As of May 1, U.S. hay stocks were 21.4 million tons, nearly 1 million below levels a year ago. All hay production in 2011/12, at 131.1 million tons, is down 10 percent from the previous year. RCAUs for 2011/12 are down just over 2 percent and are expected to slide further in 2012/13. All hay stored on farms May 1, 2012, totaled 21.4 million tons, down 4 percent from a year ago. Disappearance from December 1, 2011, through May 1, 2012, totaled 69.3 million tons, compared with 79.9 million tons for the same period a year ago. This is the smallest disappearance during the 6-month period since 1985. Hay disappearance per RCAU for the entire 2011/12 hay marketing year (May 1 through April 30) fell to 1.947 tons, down from the 2010/11 estimate of 2.082 tons.

Compared with last year, hay stocks as a share of production increased across much of the Northern Tier and in many Eastern States. Mild temperatures coupled with limited snowpack left many pastures and ranges accessible to livestock herds for longer periods of time during the winter, enabling producers to feed less hay. Similarly, beneficial rainfall throughout much of the spring and summer boosted pasture growth in many Atlantic Coast States, delaying the need for supplemental feedstuffs as winter approached.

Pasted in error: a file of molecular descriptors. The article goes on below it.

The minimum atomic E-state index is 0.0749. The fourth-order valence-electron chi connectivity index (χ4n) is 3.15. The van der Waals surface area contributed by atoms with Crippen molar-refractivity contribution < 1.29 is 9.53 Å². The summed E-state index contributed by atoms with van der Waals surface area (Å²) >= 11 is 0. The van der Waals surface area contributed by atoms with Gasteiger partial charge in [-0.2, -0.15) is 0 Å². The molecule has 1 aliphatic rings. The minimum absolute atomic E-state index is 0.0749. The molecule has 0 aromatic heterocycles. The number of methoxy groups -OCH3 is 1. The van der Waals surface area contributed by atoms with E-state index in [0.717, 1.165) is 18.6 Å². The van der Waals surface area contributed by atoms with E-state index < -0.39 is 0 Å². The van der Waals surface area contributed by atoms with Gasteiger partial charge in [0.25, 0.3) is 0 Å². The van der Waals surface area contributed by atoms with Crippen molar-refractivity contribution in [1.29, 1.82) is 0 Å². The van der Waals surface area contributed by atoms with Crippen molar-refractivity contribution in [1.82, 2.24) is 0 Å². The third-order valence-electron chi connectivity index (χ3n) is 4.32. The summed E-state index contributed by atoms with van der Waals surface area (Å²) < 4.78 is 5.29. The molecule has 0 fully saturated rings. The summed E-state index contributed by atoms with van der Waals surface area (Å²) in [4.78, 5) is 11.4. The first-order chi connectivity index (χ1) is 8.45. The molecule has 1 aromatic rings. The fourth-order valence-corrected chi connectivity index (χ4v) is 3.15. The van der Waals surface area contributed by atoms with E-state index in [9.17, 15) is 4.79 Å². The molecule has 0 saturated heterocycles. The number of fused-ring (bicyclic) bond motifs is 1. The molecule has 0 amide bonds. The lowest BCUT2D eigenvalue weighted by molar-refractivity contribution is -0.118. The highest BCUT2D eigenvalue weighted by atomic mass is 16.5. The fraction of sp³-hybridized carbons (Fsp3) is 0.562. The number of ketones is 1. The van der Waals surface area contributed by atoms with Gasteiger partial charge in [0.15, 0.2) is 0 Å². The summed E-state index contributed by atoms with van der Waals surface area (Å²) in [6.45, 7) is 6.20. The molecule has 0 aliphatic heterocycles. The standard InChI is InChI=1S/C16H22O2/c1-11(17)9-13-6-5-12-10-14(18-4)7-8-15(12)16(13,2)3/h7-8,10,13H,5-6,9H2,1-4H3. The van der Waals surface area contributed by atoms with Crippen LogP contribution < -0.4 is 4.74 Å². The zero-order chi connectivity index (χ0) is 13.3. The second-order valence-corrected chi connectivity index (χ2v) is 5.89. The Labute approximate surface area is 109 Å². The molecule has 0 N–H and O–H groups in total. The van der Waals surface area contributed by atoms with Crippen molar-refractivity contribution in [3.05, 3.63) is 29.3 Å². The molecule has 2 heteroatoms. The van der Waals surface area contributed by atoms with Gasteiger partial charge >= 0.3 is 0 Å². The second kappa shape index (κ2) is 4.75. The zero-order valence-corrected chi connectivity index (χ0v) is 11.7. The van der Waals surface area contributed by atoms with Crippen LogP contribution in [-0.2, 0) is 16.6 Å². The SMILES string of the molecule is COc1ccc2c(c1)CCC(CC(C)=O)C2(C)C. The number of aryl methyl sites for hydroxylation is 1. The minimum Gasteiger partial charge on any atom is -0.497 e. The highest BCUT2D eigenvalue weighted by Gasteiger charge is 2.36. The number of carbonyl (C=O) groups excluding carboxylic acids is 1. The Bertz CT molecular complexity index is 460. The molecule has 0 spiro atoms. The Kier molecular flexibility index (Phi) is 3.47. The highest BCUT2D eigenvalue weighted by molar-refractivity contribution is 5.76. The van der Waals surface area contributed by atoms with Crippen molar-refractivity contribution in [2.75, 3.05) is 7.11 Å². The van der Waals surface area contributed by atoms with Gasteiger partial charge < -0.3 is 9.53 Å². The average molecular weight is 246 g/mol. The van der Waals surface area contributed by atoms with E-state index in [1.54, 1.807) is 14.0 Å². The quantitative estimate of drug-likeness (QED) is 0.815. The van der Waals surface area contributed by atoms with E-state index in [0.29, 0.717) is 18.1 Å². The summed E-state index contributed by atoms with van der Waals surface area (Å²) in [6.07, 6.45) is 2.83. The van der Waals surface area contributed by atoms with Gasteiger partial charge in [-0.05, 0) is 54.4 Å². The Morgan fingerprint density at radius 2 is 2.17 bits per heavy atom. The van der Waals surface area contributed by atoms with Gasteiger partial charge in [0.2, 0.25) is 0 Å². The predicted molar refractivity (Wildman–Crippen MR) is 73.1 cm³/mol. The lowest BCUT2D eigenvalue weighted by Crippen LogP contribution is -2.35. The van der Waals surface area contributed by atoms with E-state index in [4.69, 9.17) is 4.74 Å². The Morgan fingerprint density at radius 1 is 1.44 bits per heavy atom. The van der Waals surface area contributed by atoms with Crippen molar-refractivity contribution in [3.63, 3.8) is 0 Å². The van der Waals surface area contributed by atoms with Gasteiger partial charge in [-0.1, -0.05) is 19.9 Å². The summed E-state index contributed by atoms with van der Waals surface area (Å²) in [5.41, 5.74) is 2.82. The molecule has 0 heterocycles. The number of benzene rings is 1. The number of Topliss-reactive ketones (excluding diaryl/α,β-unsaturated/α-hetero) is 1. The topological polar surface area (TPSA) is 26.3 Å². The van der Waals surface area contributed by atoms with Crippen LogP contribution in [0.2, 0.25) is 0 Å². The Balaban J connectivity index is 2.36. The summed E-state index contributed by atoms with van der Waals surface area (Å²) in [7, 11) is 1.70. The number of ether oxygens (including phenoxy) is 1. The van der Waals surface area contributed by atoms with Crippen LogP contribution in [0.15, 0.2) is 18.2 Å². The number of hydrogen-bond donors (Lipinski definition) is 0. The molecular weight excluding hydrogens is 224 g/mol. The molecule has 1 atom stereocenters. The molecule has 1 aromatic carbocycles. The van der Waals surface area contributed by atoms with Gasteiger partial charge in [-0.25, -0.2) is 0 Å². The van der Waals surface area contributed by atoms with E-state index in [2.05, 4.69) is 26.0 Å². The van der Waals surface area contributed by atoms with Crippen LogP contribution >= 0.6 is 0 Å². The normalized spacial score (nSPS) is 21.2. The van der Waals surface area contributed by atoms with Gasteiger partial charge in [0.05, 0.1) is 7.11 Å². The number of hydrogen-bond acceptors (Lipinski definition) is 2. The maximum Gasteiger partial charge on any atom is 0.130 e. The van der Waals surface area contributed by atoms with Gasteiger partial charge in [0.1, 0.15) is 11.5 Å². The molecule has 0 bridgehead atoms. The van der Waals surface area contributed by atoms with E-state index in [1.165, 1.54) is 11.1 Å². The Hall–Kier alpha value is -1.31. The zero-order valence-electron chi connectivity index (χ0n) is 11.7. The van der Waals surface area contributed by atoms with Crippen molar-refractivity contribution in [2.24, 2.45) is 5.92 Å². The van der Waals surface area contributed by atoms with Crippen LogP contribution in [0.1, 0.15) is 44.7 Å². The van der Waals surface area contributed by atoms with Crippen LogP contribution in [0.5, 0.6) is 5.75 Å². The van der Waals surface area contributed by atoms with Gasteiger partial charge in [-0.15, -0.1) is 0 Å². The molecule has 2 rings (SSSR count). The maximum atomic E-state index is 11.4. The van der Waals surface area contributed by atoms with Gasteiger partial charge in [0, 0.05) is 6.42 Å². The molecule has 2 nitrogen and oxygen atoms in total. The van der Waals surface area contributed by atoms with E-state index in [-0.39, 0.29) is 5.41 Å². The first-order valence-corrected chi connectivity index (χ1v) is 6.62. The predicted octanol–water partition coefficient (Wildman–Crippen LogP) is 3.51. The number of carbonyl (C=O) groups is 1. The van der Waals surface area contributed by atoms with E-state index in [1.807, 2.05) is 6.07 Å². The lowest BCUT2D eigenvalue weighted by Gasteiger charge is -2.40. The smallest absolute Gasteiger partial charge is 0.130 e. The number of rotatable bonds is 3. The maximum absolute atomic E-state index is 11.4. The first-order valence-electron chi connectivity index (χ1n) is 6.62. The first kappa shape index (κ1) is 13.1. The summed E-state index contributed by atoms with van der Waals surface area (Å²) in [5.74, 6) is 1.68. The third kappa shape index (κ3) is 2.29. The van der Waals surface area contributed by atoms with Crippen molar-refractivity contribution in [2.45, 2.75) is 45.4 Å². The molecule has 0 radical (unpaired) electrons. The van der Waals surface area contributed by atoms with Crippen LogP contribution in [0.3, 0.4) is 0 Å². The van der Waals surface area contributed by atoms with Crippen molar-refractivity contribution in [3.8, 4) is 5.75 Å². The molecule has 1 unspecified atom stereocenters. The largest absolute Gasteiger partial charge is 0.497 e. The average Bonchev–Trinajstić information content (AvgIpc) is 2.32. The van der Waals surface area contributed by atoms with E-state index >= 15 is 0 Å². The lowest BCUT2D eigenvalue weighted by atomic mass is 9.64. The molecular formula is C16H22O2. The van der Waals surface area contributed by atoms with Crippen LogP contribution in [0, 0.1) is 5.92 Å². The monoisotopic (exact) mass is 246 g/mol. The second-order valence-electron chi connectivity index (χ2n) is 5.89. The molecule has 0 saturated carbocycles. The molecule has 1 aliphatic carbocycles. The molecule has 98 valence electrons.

Hay stocks slip

Elsewhere, on-farm stocks declined from levels of a year ago in a number Great Plains States, as prolonged drought conditions hampered pasture growth and forced many livestock producers to feed an increased amount of hay to their herds.

Corn silage production is estimated at 108.9 million tons in 2011, compared with 107.3 in 2010. Silage yield in 2011 is estimated at 18.4 tons per acre, below the record 19.3 tons in 2009 and 2010. Acreage harvested for silage, at 5.9 million acres, advanced from 5.6 million a year ago.